The Federal Deposit Insurance Corporation is a federally subsidized US organization that provides insurance for bank deposits, currently up to $250,000. By insuring bank deposits, the FDIC encourages confidence in the United States financial system.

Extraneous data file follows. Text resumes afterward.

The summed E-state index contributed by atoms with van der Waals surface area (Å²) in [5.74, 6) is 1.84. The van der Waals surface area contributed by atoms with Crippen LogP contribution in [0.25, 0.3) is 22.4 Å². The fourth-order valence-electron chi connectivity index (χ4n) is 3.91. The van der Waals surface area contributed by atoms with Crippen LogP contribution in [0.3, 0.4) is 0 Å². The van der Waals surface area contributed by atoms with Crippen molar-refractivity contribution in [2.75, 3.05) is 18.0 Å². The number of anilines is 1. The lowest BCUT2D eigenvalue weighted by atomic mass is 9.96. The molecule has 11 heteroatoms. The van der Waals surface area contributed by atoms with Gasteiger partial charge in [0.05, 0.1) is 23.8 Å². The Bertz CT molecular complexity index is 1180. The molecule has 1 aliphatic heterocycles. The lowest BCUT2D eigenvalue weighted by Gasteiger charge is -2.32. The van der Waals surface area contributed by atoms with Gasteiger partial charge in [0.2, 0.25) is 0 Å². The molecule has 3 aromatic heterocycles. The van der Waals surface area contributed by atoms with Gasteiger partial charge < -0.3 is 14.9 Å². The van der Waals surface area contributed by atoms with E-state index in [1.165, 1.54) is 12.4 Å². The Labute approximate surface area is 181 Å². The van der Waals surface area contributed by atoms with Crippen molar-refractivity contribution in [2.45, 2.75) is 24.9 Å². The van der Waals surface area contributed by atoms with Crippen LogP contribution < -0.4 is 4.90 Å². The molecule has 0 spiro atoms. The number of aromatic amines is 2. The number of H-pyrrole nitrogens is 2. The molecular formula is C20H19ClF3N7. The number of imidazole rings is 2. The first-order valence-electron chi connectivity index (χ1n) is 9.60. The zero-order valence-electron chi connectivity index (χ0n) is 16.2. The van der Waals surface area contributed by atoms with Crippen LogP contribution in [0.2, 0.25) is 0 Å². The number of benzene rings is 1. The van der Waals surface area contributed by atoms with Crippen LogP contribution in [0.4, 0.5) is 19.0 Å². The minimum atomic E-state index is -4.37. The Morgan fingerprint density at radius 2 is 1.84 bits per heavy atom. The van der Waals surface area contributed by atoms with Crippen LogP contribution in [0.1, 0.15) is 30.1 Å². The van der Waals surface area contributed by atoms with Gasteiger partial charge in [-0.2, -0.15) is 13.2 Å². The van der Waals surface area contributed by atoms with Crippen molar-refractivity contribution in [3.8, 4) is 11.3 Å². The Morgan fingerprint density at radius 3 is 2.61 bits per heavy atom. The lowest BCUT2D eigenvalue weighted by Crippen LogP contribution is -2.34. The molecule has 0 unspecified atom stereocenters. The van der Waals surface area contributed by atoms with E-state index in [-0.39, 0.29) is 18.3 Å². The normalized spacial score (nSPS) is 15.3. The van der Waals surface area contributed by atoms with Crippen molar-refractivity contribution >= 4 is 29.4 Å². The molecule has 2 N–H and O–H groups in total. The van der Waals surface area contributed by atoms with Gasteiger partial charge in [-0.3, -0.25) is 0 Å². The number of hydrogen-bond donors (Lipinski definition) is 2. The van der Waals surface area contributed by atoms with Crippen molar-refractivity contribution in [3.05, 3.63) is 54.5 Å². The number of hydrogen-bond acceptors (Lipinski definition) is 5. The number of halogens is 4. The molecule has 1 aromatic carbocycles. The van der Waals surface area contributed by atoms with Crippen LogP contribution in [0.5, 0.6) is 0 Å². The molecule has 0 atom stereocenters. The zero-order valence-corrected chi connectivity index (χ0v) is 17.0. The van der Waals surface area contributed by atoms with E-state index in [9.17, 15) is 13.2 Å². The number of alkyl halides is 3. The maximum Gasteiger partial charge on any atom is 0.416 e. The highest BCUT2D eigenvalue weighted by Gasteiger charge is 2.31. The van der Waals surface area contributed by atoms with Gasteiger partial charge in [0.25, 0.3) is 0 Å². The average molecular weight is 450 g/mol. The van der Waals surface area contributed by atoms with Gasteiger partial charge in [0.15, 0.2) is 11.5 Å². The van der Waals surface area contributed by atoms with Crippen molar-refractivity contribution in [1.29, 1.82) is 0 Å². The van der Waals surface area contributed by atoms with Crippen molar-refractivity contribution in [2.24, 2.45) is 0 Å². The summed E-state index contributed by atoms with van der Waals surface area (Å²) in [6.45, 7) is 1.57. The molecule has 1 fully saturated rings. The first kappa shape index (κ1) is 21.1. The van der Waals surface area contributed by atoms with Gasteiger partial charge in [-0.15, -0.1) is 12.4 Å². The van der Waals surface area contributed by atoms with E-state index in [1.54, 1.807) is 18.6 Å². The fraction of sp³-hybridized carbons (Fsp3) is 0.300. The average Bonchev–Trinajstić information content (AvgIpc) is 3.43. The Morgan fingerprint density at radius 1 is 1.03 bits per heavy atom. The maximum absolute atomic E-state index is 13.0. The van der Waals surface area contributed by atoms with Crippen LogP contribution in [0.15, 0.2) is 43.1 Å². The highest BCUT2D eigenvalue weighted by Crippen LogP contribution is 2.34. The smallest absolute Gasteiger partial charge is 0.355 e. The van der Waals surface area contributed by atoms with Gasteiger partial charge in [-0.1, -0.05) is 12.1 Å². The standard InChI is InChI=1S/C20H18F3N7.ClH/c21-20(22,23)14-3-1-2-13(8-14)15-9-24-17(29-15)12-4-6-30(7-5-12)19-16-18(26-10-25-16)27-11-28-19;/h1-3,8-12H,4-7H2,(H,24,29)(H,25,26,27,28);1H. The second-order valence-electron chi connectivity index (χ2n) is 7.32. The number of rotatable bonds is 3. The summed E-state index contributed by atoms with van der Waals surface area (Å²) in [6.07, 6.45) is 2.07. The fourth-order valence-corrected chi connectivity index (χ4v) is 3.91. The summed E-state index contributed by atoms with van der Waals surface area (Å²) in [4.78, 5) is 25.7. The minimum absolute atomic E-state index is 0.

The Glass-Steagall Act of 1933 created the FDIC. Along with insuring bank deposits, the FDIC inspects and oversees financial organizations for security and reliability, performs consumer defense functions, and manages failed banks. Premiums that banks and thrift organizations pay for deposit insurance coverage and earnings on investments in the United States treasury securities fund the FDIC.